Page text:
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Journal of Asian Studies

A New Look and Other Changes at the Journal of Asian Studies

The February 2019 issue of the Journal of Asian Studies has been published and is available online at Cambridge Core, with free open access until April 15. This is the first issue released under new JAS editor Vinayak Chaturvedi (University of California, Irvine), and readers familiar with the JAS will immediately notice that the journal has a new look. Below, Dr. Chaturvedi explains the redesign of the journal’s appearance and also answers some other frequently asked questions he has heard in his first eight months as JAS editor. For regular updates, please follow the JAS on Facebook and Twitter. What are some changes to the JAS? The February 2019 issue of the JAS (volume 78.1) introduces a new cover with new colors. The designers at Cambridge University Press worked hard to come up with a contemporary design with a new font and matte finish. The color of the paper is now white, a change from the earlier ivory color paper. The JAS has had three covers in the past—four if you count the or ...

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Forgotten Geographies in Asian Studies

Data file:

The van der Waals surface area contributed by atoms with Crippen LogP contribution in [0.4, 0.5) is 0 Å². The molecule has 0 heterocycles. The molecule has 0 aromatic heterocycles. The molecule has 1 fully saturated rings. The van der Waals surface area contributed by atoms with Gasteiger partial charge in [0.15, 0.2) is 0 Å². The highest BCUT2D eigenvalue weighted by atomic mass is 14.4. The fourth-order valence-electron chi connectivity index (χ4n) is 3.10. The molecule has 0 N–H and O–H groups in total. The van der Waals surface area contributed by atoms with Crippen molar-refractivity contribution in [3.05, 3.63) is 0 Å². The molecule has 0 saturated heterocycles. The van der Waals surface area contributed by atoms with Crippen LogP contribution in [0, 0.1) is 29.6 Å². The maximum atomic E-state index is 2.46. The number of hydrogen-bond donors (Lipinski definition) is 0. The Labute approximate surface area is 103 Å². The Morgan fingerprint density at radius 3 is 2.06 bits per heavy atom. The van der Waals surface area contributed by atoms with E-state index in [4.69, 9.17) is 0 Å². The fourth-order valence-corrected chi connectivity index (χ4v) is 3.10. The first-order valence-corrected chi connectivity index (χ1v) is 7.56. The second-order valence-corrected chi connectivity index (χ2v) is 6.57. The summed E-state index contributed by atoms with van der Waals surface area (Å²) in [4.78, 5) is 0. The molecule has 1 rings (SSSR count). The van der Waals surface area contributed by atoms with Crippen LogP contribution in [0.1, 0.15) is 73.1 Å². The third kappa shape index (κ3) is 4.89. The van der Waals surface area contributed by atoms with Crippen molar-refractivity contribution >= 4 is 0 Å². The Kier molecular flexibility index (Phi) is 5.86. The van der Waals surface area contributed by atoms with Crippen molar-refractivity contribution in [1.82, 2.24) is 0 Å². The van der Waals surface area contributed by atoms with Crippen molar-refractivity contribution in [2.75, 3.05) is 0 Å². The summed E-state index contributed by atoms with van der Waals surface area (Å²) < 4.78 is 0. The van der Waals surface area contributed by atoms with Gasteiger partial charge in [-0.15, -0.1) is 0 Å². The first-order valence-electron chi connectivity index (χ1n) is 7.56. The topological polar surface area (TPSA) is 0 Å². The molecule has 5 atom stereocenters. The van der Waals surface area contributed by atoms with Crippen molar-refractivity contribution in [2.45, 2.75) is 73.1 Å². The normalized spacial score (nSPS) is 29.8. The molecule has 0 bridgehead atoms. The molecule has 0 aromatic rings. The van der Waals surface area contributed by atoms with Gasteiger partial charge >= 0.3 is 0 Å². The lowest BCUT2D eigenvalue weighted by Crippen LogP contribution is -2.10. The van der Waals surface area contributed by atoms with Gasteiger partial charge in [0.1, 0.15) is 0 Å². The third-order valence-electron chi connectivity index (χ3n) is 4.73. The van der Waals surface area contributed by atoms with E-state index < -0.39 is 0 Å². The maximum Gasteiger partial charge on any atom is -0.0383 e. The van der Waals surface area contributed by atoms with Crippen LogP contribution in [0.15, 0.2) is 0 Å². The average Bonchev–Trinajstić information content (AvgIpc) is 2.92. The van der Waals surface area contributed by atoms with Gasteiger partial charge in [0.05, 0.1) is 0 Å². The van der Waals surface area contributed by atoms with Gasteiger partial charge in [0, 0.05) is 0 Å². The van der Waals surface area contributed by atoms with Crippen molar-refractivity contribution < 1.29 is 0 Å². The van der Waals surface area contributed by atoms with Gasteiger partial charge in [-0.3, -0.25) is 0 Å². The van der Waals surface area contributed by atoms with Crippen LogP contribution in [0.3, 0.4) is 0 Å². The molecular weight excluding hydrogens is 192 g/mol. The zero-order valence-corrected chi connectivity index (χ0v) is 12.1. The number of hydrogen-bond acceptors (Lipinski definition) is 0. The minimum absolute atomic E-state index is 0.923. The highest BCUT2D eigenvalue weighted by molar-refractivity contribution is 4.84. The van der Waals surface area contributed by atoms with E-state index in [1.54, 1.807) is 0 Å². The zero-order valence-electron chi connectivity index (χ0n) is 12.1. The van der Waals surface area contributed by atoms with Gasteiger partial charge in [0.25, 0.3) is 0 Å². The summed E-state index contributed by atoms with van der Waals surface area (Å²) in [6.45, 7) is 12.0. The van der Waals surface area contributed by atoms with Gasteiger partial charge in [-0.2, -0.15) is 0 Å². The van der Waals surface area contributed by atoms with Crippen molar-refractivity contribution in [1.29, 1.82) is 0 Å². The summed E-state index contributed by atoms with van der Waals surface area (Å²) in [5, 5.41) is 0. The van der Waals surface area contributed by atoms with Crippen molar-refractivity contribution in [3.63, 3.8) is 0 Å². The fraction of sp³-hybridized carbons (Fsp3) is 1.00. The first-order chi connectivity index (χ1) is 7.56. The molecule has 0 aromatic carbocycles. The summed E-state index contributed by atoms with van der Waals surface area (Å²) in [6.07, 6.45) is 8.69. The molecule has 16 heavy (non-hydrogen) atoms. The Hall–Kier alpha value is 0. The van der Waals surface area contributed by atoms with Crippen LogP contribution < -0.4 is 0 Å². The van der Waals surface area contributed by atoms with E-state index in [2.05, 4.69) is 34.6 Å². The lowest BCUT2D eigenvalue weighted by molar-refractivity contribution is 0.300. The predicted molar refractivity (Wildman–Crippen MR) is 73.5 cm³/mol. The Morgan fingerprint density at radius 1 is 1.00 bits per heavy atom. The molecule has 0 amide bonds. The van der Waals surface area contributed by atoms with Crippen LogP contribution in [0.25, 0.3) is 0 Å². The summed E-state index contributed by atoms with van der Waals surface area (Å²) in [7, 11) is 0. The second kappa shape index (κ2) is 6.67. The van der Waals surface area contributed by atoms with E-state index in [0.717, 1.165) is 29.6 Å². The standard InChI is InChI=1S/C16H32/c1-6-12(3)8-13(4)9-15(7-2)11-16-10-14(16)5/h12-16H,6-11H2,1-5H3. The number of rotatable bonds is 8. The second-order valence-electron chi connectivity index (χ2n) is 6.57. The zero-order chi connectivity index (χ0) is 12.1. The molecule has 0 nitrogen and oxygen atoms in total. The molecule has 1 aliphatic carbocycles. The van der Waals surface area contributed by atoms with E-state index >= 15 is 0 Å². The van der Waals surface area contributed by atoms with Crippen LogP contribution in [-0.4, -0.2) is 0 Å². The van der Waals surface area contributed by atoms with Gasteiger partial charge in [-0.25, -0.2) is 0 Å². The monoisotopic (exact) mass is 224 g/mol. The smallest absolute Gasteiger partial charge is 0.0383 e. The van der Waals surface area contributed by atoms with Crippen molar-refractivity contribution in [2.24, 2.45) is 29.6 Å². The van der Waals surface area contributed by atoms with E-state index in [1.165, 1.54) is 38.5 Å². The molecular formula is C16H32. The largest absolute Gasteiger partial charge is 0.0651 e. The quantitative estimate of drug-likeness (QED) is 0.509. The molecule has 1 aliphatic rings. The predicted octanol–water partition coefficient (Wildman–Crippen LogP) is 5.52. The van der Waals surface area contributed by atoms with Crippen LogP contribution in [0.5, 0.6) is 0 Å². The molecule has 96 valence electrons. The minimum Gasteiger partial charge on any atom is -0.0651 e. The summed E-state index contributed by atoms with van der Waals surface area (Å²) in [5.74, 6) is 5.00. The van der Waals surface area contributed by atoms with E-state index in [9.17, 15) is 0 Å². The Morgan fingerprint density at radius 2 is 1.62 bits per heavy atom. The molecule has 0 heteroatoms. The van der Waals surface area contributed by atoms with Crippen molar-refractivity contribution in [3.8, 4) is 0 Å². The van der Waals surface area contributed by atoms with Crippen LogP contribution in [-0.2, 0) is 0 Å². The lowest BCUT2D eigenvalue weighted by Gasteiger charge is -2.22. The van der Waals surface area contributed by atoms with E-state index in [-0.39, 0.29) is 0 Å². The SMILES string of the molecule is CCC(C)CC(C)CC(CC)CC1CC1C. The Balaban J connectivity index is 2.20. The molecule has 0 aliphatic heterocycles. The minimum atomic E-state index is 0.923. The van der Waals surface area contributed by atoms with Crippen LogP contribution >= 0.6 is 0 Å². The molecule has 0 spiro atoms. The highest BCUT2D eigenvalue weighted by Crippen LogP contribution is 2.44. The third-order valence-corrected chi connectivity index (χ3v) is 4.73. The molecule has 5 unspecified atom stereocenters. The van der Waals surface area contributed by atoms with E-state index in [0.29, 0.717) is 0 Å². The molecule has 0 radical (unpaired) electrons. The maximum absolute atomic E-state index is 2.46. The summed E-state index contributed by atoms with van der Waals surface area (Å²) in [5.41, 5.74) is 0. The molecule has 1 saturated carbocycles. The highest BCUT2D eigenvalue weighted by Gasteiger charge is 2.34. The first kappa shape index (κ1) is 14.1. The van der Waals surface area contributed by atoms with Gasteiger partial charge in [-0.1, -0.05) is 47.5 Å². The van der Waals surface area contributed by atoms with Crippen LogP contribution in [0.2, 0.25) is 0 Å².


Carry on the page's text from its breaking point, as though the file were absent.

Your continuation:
By Jeffrey Wasserstrom UC Irvine history professor Jeffrey Wasserstrom recently concluded his ten-year tenure as editor of the Journal of Asian Studies. One of the new practices that Wasserstrom introduced as editor was a “JAS-at-AAS” panel at the annual conference. This year, in a similar spirit, he organized a JAS panel for the just-concluded AAS-in-Asia 2018 conference in New Delhi, focused on the theme of “Forgotten Geographies.” Wasserstrom was not able to attend the conference in person but sent the remarks below to be read on his behalf at the start of the session. During my graduate school years in the 1980s, I thought a lot about how disciplines were defined and the borders between them policed. I also thought a lot about what it meant to cross standard dividing lines between periods, for I was interested in issues that played out over all of the twentieth century but scholars of Chinese modern history tended to stop at 1949, leaving discussion of later periods to social ...

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